5 golden rules for bug tracking
Every organization, test group and tester has its own favorite bug tracking tool. Some like tight integration of these tools with source control and configuration systems where as others like it loosely coupled. Some go for the open source ones to have more control and others like proprietary one. There are even many believers of home grown tools and some still like the old Excel sheet like management. There are endless discussions so as which tool is the best. What we all forget is that a tool is a tool and the way we handle it is all that matters.
(Now this time I have a photo from my own camera 🙂 )
In my years in testing, I have used PVCS, a homegrown tool, VersionOne and lately TFS. And I have seen teams using these tools brilliantly and I have seen teams using these tools in very risky ways. I have friends praising one particular system a lot and another friend hating the same tool. In my opinion, any of these tools is good if you follow certain principles. It’s more of the culture that makes a tool and a system successful. Over years I have concluded that these are the rules that can make or break it for you:
Let everyone file a bug
The responsibility of filing a bug shouldn’t just only be tester’s rather every team member should be encouraged to file bugs. Have programmers, business analysts, documentation and support guys, project managers, product owners, scrum masters report issues that they think will add value. Even consider giving your clients access to file a bug. Seriously it works.
Let someone with vision schedule a bug
So many times the decision to schedule a bug for a particular release is given to team members who have limited vision of the product and the release. No matter how busy is “the guy who runs the show” but that guy should be looking at each bug to make a decision. I’m not saying that this responsibility cannot be delegated, but be careful that the guy being authorized has the vision.
Let make every bug pass through two or more hands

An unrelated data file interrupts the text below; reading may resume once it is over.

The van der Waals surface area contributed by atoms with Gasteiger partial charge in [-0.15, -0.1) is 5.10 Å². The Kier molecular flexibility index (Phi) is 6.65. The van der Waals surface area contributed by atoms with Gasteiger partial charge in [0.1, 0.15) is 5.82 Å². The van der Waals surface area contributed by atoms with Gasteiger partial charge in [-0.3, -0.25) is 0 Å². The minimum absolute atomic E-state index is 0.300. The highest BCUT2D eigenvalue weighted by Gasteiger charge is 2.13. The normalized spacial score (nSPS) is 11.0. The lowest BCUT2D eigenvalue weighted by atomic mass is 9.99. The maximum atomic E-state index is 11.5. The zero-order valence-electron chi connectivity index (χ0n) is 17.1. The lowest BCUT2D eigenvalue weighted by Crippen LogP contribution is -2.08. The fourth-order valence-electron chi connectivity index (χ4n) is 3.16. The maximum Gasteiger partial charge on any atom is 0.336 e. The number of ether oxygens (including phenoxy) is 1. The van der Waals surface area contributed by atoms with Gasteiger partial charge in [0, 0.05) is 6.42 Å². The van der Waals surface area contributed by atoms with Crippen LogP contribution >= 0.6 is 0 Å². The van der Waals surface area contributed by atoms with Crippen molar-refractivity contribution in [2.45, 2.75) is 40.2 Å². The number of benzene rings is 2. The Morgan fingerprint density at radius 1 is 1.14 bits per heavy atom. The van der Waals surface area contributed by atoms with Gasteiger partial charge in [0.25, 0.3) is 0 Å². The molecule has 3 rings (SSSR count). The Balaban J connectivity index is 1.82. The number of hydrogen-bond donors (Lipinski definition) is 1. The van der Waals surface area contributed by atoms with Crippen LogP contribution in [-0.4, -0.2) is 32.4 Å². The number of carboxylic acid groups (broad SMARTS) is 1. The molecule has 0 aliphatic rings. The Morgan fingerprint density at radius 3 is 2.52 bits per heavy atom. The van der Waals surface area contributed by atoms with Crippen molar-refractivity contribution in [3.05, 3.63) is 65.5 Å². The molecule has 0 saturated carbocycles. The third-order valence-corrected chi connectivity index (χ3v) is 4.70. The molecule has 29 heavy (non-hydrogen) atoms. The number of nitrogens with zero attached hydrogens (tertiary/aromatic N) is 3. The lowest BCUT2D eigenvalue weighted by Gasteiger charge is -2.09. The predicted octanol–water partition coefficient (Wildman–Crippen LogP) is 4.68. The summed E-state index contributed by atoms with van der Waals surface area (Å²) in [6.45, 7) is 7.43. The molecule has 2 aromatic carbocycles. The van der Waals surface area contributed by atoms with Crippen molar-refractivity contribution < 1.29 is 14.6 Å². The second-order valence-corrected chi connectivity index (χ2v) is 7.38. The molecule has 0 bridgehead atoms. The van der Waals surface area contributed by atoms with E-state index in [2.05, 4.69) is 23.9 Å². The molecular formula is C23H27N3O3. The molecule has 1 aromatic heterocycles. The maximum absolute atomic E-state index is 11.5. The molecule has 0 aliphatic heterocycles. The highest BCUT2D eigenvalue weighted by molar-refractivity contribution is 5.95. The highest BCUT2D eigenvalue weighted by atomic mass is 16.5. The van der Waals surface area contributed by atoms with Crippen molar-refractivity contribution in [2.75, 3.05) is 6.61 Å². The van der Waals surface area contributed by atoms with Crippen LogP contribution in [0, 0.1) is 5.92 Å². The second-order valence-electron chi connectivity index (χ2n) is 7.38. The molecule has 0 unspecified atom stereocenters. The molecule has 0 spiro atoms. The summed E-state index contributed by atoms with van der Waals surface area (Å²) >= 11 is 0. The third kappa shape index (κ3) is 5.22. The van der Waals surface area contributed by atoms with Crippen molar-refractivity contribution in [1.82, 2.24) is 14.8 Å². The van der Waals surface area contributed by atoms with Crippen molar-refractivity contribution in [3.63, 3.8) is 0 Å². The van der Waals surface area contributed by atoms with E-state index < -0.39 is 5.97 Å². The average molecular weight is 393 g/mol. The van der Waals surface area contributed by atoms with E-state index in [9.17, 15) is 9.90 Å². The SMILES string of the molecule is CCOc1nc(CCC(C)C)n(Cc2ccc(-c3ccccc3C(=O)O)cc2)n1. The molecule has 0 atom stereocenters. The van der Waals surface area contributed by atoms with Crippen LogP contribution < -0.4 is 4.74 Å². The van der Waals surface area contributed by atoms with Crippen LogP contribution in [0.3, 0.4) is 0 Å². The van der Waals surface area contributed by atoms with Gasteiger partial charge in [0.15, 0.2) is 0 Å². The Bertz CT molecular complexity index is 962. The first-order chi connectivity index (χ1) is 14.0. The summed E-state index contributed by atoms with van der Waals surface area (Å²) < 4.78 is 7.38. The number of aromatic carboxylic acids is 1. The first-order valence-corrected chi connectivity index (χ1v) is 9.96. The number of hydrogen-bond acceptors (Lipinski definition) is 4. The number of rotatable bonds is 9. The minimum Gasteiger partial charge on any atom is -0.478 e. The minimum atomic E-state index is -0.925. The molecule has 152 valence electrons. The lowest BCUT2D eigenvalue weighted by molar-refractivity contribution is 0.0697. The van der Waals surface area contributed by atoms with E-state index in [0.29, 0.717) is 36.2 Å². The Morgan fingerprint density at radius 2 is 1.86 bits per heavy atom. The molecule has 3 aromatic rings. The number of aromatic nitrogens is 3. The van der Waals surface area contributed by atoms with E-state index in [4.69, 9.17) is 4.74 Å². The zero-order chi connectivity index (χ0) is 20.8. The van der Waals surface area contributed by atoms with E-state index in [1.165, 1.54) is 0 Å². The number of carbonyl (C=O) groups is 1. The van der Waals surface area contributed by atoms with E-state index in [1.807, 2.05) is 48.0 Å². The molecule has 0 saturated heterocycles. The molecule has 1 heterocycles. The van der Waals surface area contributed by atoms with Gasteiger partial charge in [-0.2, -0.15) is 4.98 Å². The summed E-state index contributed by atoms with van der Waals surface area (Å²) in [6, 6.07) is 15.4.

Most of the bugs that go through a normal life cycle are reported by a tester, scheduled by project manager, fixed by a programmer, verified by the same or another tester, closed by test lead. If this is not the case for you and any of the above has the authority to close a bug, it’s not good. Even for bugs that are considered ‘Not reproducible’ or ‘As Design’ should be reviewed by at least two members and not just one.
Let someone with vision close a bug
Once a bug is closed, opening it is like uprooting graves. So lot of careful consideration should be there when closing a bug. The senior most guys from testing need to take this up usually to make sure that the bug has been fixed in its original context and in totality.
Let’s not make it as a tool for our interests
Tools are used by people and all people are political. Some testers tend to use tools to portray great progress from their side by saying: “look, there are still 154 open defects” or “37 new defects were reported in last week”. The project managers can quickly create a queue of ‘unscheduled’ defects and make a release possible by lowering the remaining no. of defects. None of this is the purpose of the tool and no one should be allowed to use bug tracking ‘tool’ as a ‘tool’ to pressurize.
Do you suggest more rules that have worked for you?